This of course won’t stop here. With the growth of open hardware, 3D printing and printed electronics, then the next age, which is related to the commoditisation of the means of manufacturing, is already creeping up on us. The difference between software, retail, media, banking, insurance, healthcare, hardware and manufacturing is only a matter of time.
All of these industries will face new competitors who aggressively use commoditisation, development of ecosystems and open technologies - whether open source, open data, APIs or open hardware - to compete against others.
All of these industries contain players who believe it won’t happen to them, that theirs is a unique relationship business, that their offerings are too complex to be provided as a commodity, that barriers to entry are sufficiently high to thwart any new entrant, and that somehow the past will be the future. If history is a useful yardstick then many are heading for a rude awakening.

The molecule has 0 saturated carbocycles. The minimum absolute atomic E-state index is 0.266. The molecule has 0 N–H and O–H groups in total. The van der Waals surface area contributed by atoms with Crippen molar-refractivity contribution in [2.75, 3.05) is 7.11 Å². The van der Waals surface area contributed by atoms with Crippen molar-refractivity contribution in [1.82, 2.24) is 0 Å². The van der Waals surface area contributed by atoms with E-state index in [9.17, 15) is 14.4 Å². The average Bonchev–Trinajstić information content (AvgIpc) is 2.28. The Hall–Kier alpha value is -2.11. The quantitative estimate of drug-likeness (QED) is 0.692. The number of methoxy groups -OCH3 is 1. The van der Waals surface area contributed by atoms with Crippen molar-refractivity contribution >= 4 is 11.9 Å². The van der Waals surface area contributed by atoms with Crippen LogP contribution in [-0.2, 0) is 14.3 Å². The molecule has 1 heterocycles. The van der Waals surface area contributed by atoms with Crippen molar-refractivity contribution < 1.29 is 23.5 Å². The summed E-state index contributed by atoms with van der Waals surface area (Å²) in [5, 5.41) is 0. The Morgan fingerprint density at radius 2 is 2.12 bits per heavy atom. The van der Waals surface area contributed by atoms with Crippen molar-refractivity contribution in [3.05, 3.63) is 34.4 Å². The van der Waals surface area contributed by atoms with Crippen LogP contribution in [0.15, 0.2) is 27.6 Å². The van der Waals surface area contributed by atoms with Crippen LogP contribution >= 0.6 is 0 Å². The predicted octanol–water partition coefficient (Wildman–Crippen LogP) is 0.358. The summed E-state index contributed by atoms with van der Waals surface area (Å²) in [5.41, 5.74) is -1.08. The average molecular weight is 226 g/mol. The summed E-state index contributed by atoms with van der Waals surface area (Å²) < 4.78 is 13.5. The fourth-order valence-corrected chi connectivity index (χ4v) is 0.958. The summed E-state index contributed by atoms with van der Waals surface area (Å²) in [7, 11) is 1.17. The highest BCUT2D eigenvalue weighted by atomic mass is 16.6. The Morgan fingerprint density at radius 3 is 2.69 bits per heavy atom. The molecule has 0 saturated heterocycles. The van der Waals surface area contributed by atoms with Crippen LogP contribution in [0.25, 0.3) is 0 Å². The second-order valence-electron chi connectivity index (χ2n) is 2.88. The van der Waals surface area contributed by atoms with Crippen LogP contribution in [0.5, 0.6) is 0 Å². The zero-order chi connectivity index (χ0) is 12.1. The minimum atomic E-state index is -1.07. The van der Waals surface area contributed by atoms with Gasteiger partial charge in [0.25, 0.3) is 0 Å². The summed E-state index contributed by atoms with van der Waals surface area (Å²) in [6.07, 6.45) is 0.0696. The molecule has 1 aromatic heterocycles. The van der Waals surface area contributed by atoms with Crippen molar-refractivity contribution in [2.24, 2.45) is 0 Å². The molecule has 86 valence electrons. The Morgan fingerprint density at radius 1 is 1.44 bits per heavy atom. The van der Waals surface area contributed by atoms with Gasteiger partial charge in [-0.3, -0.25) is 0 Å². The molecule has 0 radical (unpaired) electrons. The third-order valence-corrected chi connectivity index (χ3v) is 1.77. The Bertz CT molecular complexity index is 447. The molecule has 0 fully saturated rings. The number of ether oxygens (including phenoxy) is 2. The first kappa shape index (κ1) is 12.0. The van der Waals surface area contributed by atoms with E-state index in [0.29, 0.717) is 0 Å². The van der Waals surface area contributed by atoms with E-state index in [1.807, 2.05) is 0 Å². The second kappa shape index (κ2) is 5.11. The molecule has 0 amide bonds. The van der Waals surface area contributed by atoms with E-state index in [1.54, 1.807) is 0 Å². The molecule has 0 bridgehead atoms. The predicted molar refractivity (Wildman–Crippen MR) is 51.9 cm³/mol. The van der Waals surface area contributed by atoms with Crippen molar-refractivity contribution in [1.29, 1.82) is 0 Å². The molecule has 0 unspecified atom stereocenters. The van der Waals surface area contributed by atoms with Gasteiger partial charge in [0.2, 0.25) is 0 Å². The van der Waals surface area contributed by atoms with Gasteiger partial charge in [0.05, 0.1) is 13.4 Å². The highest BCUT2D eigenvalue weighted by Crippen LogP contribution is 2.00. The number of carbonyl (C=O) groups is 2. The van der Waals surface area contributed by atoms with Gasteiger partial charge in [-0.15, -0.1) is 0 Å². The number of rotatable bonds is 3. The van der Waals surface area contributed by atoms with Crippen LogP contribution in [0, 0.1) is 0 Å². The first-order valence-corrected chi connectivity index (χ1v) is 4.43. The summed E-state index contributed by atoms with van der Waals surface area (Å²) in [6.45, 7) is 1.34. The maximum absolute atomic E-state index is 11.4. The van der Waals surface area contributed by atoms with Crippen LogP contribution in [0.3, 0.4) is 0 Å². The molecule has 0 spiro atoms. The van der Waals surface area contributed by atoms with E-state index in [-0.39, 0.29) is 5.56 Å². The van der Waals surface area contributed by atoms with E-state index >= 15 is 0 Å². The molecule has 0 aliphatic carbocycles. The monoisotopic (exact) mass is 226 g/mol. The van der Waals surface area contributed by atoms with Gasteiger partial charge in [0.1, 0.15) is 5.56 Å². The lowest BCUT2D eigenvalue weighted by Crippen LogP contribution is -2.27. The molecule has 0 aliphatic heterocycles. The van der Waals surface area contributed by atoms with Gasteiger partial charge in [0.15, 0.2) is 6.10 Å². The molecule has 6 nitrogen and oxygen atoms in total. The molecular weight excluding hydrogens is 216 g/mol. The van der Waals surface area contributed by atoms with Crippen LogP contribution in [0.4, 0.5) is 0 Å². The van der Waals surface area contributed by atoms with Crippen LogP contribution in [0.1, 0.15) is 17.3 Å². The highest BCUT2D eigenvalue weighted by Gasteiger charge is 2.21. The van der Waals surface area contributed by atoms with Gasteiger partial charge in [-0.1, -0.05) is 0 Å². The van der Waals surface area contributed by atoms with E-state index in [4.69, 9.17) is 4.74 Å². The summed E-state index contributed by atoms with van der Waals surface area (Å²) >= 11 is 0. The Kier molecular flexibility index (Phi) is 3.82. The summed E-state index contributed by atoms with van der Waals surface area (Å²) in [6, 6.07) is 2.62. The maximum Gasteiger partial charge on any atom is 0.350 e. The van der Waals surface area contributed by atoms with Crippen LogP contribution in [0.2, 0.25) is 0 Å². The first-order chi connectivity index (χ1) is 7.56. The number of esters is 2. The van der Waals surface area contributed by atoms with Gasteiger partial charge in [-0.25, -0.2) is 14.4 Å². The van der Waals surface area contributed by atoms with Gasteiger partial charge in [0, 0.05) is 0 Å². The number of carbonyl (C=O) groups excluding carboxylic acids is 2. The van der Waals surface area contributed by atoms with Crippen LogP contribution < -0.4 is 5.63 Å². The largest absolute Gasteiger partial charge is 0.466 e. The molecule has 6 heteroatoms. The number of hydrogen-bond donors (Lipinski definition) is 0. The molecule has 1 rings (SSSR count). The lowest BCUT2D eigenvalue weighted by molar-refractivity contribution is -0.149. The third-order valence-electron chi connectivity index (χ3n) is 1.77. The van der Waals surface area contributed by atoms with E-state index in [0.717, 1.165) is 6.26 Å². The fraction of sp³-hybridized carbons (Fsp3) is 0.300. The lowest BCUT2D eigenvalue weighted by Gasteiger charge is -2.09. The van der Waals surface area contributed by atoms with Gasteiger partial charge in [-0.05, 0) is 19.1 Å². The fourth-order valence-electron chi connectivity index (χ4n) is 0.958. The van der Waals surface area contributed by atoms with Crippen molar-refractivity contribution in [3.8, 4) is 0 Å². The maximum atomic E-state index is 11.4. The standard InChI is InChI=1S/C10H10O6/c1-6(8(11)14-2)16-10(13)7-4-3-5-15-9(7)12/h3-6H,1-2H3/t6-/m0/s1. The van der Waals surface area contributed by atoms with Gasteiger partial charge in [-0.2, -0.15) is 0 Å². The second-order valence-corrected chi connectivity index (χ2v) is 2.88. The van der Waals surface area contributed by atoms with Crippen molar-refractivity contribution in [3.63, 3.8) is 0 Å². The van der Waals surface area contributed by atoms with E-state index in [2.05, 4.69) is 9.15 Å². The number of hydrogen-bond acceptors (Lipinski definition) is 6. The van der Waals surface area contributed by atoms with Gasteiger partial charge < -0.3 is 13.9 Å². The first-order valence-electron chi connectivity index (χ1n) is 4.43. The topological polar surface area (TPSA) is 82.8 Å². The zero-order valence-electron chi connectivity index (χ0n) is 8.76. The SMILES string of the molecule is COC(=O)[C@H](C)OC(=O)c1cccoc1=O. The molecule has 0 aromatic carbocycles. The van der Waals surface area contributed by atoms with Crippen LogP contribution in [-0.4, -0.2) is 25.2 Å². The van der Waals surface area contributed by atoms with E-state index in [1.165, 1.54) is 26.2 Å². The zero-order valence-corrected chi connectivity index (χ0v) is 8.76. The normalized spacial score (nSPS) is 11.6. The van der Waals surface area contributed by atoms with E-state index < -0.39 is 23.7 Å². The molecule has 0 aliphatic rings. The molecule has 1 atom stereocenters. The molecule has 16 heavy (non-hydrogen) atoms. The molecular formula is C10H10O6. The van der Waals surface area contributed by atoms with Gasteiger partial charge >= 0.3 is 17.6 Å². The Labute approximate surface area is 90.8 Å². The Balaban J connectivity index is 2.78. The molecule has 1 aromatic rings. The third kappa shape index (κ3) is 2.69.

Preparation for the war is essential; from mapping out value chain versus evolution to identify what areas will be under attack, to learning how to exploit open technologies and ecosystems to our advantage.
It looks like we're heading to a world where being open, or at least exploiting open, isn't optional, and for many it will become a question of “to be open or not to be”.
Open technologies are increasingly being used as a competitive weapon, so to explore this theme Simon has created a short 10-minute survey which will provide further illumination on the subject, but will also be a useful exercise for the reader in thinking about how open can be used. Readers are invited to complete the survey at bit.ly/opensurvey and we’ll publish some of the findings in due course.